By Chris Forde – The Open Group EA, Vice President, Global EA and General Manager, The Open Group APAC.
Today I’m going to focus on the sustainability considerations you may face in your day to day work and in your career as Enterprise Architects.
The most prominent framework for Sustainable development goals are the United Nations Sustainable Development Goals depicted here. Sustainability is an increasingly important consideration in the work and careers of Enterprise Architects (EA). When I say EA or Architects please keep in mind I am referring to the entire profession of Architects.
Solution architect technical architect full stack architect whatever word is in front of that title architect that’s the profession of architects with a common set of tools capabilities knowledge skills and experience so architects play a critical role in aligning business strategies with technology solutions, and in presenting pragmatic options and choices for decision makers in our respective organizations.
As sustainability considerations gain prominence in government and in enterprises, you must adapt your approach and practices to include them and address them.
Since 2006, there has been increasing emphasis on sustainability in laws and regulations from governments, also in the expectations of the business environment from investors, and leaders, and in the expectations of citizens and of course employees and consumers.
It is impossible to escape the realities of our environment, society, or governance, we live within them. I imagine we all hope for a better future for ourselves and our families. We as Enterprise Architects can influence and perhaps shape that future. I want to make a significant point here, there are no perfect sustainability answers and there are very difficult choices, balancing of issues and tradeoffs to be made. Every choice made can be a target of criticism. However positive progress is possible and essential.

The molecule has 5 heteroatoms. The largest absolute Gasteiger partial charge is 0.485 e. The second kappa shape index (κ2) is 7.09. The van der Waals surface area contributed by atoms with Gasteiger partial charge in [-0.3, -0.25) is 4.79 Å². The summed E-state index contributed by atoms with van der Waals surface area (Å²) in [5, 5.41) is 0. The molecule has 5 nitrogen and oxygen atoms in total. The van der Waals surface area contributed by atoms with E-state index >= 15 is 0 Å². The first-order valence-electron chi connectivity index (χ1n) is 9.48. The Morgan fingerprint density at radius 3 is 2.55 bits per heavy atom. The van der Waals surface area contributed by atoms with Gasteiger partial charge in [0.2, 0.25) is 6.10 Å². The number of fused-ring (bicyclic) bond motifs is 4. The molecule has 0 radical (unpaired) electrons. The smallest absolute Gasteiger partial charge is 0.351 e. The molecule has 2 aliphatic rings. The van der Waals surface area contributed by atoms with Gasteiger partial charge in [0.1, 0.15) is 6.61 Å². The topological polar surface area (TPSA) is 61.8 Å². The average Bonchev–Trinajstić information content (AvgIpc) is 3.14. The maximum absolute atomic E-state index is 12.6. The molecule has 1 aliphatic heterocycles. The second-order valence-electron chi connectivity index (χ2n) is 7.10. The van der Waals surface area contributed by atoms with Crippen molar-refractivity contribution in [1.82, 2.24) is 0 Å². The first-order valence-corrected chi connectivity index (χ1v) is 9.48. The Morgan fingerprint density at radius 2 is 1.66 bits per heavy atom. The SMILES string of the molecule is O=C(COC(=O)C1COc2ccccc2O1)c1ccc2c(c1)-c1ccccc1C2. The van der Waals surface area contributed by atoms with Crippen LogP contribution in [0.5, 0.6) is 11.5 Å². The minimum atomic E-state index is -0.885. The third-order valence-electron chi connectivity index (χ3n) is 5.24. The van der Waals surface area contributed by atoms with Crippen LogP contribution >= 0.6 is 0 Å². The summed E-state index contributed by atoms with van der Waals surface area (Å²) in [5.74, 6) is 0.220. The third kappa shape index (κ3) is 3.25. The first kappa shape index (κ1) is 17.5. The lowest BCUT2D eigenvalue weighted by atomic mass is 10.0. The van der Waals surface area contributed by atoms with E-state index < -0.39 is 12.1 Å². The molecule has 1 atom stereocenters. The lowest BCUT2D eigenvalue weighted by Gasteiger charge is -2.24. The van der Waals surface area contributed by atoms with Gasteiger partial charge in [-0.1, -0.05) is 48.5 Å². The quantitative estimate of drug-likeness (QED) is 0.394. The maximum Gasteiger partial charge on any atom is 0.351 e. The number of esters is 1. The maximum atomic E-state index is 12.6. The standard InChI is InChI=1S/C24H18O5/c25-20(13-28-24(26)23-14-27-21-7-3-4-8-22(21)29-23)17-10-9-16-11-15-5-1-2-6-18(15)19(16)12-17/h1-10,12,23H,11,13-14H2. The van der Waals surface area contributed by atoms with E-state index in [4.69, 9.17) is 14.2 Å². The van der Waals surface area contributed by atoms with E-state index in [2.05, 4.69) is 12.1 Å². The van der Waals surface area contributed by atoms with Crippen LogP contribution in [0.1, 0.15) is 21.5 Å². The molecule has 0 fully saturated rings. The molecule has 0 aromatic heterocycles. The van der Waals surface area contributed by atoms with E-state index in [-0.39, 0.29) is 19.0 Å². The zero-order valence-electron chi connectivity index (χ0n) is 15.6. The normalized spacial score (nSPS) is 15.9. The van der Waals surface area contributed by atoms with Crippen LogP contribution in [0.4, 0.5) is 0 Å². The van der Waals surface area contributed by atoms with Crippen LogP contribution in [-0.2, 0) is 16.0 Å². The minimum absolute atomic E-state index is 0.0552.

Here’s a breakdown of each ESG component:
1. Environmental: Environmental factors encompass a wide range of issues related to the natural environment. This includes assessing an organization’s impact on climate change, greenhouse gas emissions, energy consumption, waste management, water usage, pollution, biodiversity, and resource conservation. ESG goals related to the environment focus on promoting sustainable practices, mitigating environmental risks, and transitioning to a low-carbon economy.
2. Social: Social factors encompass the impact an organization has on people, both within and outside of the organization. It includes considerations such as employee relations, diversity and inclusion, labor practices, human rights, community engagement, customer satisfaction, data privacy, and product safety. ESG goals related to social factors aim to foster positive social impact, promote fair and ethical practices, and ensure the well-being of stakeholders.
3. Governance: Governance factors relate to how an organization is governed, managed, and controlled. This includes aspects such as board structure, executive compensation, shareholder rights, transparency, ethics, risk management, compliance, and anti-corruption measures. ESG goals related to governance focus on promoting strong ethical leadership, accountability, and effective risk management to build trust with stakeholders.
In terms of your careers, ESG goals offer new opportunities for you to contribute meaningfully to organizational success as an Architect by including sustainability. People with expertise in sustainable architecture, social impact frameworks, and governance are likely to be in high demand.